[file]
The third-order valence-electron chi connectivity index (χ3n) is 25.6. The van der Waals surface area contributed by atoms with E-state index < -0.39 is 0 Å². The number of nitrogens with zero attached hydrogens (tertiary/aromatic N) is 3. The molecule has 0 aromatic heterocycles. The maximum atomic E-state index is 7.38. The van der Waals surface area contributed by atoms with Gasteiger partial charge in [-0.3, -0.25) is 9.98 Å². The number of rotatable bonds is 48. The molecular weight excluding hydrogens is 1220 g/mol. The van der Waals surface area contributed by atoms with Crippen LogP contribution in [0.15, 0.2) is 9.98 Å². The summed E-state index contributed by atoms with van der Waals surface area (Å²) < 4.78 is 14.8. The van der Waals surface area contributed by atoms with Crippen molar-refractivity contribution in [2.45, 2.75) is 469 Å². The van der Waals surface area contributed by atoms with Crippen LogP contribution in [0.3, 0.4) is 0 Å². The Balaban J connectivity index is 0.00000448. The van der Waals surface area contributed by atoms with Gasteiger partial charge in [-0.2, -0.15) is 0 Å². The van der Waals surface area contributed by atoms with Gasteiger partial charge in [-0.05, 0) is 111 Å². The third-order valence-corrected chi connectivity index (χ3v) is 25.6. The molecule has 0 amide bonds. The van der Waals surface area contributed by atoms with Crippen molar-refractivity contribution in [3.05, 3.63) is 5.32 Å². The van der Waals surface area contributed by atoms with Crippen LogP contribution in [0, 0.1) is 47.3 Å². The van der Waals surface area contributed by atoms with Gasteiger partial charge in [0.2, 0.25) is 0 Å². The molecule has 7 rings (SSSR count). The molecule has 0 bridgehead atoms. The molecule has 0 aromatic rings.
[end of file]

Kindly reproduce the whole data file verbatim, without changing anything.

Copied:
The third-order valence-electron chi connectivity index (χ3n) is 25.6. The van der Waals surface area contributed by atoms with E-state index < -0.39 is 0 Å². The number of nitrogens with zero attached hydrogens (tertiary/aromatic N) is 3. The molecule has 0 aromatic heterocycles. The maximum atomic E-state index is 7.38. The van der Waals surface area contributed by atoms with Gasteiger partial charge in [-0.3, -0.25) is 9.98 Å². The number of rotatable bonds is 48. The molecular weight excluding hydrogens is 1220 g/mol. The van der Waals surface area contributed by atoms with Crippen LogP contribution in [0.15, 0.2) is 9.98 Å². The summed E-state index contributed by atoms with van der Waals surface area (Å²) < 4.78 is 14.8. The van der Waals surface area contributed by atoms with Crippen molar-refractivity contribution in [2.45, 2.75) is 469 Å². The van der Waals surface area contributed by atoms with Crippen LogP contribution in [0.3, 0.4) is 0 Å². The Balaban J connectivity index is 0.00000448. The van der Waals surface area contributed by atoms with Gasteiger partial charge in [-0.2, -0.15) is 0 Å². The van der Waals surface area contributed by atoms with Gasteiger partial charge in [-0.05, 0) is 111 Å². The third-order valence-corrected chi connectivity index (χ3v) is 25.6. The molecule has 0 amide bonds. The van der Waals surface area contributed by atoms with Crippen molar-refractivity contribution in [3.05, 3.63) is 5.32 Å². The van der Waals surface area contributed by atoms with Crippen LogP contribution in [0, 0.1) is 47.3 Å². The van der Waals surface area contributed by atoms with Gasteiger partial charge in [0.2, 0.25) is 0 Å². The molecule has 7 rings (SSSR count). The molecule has 0 bridgehead atoms. The molecule has 0 aromatic rings.